14. [..] After these mild disappointments, I sensibly reverted to reading history and am thoroughly enjoying my current book, Mike Dash’s Batavia’s Graveyard, a popular history about the sinking of a V.O.C. (Dutch East India Company) ship off the Australian coast in 1629. This combines the gripping story of a gruesome shipwreck and its harrowing aftermath (in which starvation and natural hardships are being exacerbated by the cruelty of a psychopathic Anabaptist pharmacist-turned-colonial-entrepreneur—I’m still reading, but the prospects look grim!) with a well-told account of Dutch culture, religion, politics, and colonialism in the early modern period. Unlike the first two books, I would heartily recommend this both for its historical interest and as a highly entertaining story. It will take me inordinately long to finish, as I am reading it in Dutch translation (I got it as a present from my Dutch relatives) as a way to brush up on my Dutch while here in the Netherlands on a three-week family visit […]

  15. Love your historic writing and love how you find strange bits of history, or less-known angles on well known historic events – the blog is top notch

  16. I came here exactly because I needed to get a real grip of history, not all the widespread bits of high school type of history if you know what I mean. Too general, too large, whereas history is exactly made of little persons who made a difference, even though we only remember the big ones. Really inspiring blog, I look forward to reading more of your posts!

  17. You probably have to be a historian to realise how rare it is for anyone to write interestingly and expertly across such a wide range of history – geographically and temporally. Especially at times such as these, when we are all specializing in increasingly narrow little fields.

    I am enough of one to recognize how rare it is to do these things as well as you do. You have my thanks, congratulations and admiration.

  18. so it’s one in the morning and now i’m obliged to read this entire blog before i go to bed

    thanks so much…

  19. This looks like an amazing blog and I can’t wait to see what you have up next. I’m a huge history fan and one of the things I enjoy the most is seeing current events parallel historical ones and the choices made then and now.

  20. […] Here’s a fabulously researched (and extremely varied) history blog, in case you’re interested in that kind of thing […]

    • Thank you. Taking a look at your site, I’m impressed by its range and pleased to see that we have similar interests. We’ve both written on the Christmas Truce, and I’m in the middle of preparing an essay about poisoning scares in 17th century Italy that prominently features the miraculous oil produced at the shrine of St Nicholas of Bari.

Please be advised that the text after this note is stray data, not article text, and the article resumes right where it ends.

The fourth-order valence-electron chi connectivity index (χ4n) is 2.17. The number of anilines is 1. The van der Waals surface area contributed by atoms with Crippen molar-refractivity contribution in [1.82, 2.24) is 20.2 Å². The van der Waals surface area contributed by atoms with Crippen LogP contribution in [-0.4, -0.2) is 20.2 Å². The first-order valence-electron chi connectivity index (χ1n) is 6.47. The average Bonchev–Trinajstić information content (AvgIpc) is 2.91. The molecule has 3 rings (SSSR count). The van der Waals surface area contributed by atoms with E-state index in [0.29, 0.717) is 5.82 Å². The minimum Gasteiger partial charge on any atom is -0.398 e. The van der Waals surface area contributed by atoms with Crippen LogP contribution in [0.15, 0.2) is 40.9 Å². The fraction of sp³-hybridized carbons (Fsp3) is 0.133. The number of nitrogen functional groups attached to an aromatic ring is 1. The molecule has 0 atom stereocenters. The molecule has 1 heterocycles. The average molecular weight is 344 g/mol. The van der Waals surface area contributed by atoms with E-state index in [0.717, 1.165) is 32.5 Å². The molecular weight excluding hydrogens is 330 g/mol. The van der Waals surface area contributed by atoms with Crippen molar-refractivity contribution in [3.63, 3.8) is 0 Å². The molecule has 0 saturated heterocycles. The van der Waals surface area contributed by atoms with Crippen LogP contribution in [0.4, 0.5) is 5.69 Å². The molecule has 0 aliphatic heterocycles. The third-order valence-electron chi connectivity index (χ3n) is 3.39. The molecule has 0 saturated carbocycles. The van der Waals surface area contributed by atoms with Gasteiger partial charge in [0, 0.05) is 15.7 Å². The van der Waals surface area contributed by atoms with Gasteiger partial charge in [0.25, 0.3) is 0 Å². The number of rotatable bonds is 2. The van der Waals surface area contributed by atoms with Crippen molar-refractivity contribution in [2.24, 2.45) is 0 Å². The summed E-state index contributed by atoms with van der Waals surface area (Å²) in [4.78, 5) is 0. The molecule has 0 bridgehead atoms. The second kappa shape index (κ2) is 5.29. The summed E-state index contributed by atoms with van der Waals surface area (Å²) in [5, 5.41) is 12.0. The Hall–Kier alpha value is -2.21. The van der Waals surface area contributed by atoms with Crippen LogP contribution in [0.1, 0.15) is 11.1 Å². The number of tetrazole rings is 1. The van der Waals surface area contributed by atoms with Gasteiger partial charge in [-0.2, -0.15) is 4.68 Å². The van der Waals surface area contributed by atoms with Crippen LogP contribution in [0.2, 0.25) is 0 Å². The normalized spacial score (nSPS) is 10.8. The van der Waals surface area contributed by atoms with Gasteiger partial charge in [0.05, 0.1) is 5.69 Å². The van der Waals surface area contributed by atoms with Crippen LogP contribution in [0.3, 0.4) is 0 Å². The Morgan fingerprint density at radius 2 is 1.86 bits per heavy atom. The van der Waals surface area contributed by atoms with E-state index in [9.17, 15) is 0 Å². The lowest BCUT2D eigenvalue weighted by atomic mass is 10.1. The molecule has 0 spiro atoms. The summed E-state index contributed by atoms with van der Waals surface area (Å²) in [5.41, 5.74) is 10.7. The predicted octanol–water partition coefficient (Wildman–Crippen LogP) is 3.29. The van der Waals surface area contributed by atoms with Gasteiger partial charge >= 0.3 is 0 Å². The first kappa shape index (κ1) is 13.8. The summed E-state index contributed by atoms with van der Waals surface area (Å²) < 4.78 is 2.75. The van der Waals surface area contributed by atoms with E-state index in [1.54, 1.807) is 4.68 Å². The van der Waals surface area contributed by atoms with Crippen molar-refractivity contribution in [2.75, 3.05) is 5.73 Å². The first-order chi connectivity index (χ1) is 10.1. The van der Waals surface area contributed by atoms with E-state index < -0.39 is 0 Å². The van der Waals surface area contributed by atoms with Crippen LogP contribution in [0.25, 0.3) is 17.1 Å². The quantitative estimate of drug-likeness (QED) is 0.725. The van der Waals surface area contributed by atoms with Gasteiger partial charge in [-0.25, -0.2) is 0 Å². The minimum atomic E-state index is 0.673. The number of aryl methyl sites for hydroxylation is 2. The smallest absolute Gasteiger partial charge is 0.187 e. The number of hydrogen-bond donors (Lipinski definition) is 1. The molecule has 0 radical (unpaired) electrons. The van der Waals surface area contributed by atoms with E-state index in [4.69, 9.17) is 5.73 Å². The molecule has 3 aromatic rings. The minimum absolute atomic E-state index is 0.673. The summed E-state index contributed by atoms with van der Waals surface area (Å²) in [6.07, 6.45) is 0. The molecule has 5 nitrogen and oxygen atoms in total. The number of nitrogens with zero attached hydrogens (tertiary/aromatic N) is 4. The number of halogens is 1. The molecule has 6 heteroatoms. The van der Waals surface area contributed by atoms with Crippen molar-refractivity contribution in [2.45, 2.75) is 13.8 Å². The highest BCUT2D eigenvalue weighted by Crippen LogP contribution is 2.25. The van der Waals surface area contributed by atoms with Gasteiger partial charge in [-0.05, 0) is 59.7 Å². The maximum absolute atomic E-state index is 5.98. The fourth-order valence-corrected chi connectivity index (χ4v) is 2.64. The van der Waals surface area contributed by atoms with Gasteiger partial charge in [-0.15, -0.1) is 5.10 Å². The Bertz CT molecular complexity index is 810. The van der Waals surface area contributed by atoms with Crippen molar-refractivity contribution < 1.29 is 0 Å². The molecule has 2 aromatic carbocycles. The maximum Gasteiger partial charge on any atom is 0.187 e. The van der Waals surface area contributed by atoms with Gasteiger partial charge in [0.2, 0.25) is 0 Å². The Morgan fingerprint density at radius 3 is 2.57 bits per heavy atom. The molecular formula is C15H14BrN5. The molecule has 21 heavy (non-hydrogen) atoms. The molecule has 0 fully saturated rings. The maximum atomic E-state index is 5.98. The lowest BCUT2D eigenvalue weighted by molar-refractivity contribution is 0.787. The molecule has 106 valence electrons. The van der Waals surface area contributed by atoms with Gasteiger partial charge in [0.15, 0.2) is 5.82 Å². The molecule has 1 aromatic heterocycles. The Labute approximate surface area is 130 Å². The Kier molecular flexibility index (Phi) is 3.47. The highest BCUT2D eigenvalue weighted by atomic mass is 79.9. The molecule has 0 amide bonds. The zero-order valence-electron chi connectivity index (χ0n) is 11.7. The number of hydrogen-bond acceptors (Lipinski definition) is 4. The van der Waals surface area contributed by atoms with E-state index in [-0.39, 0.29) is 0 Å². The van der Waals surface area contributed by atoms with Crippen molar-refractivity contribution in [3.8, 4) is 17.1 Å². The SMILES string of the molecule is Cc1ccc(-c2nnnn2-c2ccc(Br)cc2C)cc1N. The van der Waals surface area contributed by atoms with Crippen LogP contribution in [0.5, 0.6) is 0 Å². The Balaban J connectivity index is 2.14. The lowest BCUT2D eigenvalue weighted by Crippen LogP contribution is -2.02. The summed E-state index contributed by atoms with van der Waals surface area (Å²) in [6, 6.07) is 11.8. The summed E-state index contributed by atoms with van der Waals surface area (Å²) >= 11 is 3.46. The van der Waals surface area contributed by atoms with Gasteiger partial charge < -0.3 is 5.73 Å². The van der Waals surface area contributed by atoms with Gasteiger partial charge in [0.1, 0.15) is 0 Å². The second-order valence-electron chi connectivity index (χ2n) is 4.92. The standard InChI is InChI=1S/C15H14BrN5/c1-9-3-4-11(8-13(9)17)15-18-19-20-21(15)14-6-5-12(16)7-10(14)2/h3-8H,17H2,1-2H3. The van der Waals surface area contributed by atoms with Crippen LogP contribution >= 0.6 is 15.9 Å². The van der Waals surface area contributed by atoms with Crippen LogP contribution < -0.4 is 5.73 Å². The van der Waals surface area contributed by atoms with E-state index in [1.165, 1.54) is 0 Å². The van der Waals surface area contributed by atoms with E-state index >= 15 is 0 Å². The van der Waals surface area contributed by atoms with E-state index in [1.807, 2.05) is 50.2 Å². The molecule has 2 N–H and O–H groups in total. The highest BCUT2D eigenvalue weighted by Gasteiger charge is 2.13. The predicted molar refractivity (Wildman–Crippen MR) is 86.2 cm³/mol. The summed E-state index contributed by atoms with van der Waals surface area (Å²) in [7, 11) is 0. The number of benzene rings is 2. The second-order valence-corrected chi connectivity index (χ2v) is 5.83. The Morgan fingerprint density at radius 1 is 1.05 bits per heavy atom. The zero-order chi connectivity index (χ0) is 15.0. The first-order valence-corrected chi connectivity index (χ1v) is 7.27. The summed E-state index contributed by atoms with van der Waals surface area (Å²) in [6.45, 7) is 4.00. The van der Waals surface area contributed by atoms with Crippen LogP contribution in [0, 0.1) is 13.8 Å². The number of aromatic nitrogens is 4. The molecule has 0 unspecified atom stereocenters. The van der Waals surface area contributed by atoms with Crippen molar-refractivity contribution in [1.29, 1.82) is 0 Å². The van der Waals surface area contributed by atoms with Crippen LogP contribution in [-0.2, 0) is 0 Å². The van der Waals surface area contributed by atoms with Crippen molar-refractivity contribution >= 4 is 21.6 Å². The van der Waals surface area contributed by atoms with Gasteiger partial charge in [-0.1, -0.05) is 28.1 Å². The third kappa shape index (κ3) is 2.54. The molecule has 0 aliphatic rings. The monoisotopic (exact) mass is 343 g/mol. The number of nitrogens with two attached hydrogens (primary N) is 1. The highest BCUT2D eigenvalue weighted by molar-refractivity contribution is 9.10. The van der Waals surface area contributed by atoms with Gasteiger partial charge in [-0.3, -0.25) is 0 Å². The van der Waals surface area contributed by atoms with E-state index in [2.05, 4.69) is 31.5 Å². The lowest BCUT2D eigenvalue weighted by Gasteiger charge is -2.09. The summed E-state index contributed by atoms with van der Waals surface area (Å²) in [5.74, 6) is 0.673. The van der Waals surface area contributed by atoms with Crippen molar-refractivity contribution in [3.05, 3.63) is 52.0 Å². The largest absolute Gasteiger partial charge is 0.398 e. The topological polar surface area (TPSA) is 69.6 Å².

21. […] This blog is called A Blast From The Past and it’s about history. It was fairly easy for me to navigate seeings how I just clicked on a link on my site. The blog is okay, I didn’t find it very visually appealing it’s organized, just not attention grabbing. It was informational, it talks about the past, history, but not the stuff you learn in your History classes. The blog focuses on the little events in history that no one really pays attention to. A Blast From The Past wasn’t bias or one sided at all, it’s a neutral blog. There are no obvious advertisements of any kind, well at least I couldn’t find any. The history blog had pictures along with every post and links, there is a video page also. I believe the blogger accomplished whatever it is he tried to accomplished, people love his blog and he has won awards and he’s talking about history […]

  22. Pingback: Малки експерименти с отрязани глави | Какви ги мислят криминолозите?*

  23. […] Not sure who pointed me towards it, but this history blog is superb […]

  24. just stumbled across this, and i am very impressed with the sight , i already added it to my favorites , i was just reading the article on slavery in russia

  25. […] Just wow. Long form articles (3000 words plus, most of them) about all sorts of interesting Historical stuff. The guy has a way with words, and offers detail enough to present the facts without being hugely judgmental or so brief as to leave most of the facts out. He’s doing his homework before he writes these.

    https://mikedashhistory.com/

    Just as a teaser, I’ll let you look at this one first.

    https://mikedashhistory.com/2011/02/…at-worlds-end/

    I’d give you a quote, but it’s too entangled and long to do it justice with less than a third of the article, so just go look at it, OK? You might be glad you did.

    I’m not even 10% of the way through the place yet, but if you have some time and the patience to read his stuff, it’s really engaging and very strange.

    And don’t say I didn’t warn you about wasting half you life for the next couple of weeks or months […]

  26. […] I’m sure there are other Dash FPPs out there. We all need to keep populating the Mike Dash tag. The man’s a treasure […]